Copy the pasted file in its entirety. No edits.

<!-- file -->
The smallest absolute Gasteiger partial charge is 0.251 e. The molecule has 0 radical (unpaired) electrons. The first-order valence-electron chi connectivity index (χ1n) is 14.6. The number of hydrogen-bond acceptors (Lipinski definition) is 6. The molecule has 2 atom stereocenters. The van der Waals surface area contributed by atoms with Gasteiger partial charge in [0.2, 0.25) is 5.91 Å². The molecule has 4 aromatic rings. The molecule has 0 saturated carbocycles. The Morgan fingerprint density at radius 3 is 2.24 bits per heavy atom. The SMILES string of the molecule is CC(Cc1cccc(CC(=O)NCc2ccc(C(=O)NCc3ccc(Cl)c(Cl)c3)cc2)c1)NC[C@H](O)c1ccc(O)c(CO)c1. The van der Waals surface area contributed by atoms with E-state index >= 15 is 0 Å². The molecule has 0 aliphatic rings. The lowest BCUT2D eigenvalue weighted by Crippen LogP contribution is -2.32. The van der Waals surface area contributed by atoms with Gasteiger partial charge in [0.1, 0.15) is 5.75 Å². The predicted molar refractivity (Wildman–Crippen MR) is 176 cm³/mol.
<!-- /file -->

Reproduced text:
The smallest absolute Gasteiger partial charge is 0.251 e. The molecule has 0 radical (unpaired) electrons. The first-order valence-electron chi connectivity index (χ1n) is 14.6. The number of hydrogen-bond acceptors (Lipinski definition) is 6. The molecule has 2 atom stereocenters. The van der Waals surface area contributed by atoms with Gasteiger partial charge in [0.2, 0.25) is 5.91 Å². The molecule has 4 aromatic rings. The molecule has 0 saturated carbocycles. The Morgan fingerprint density at radius 3 is 2.24 bits per heavy atom. The SMILES string of the molecule is CC(Cc1cccc(CC(=O)NCc2ccc(C(=O)NCc3ccc(Cl)c(Cl)c3)cc2)c1)NC[C@H](O)c1ccc(O)c(CO)c1. The van der Waals surface area contributed by atoms with E-state index >= 15 is 0 Å². The molecule has 0 aliphatic rings. The lowest BCUT2D eigenvalue weighted by Crippen LogP contribution is -2.32. The van der Waals surface area contributed by atoms with Gasteiger partial charge in [0.1, 0.15) is 5.75 Å². The predicted molar refractivity (Wildman–Crippen MR) is 176 cm³/mol.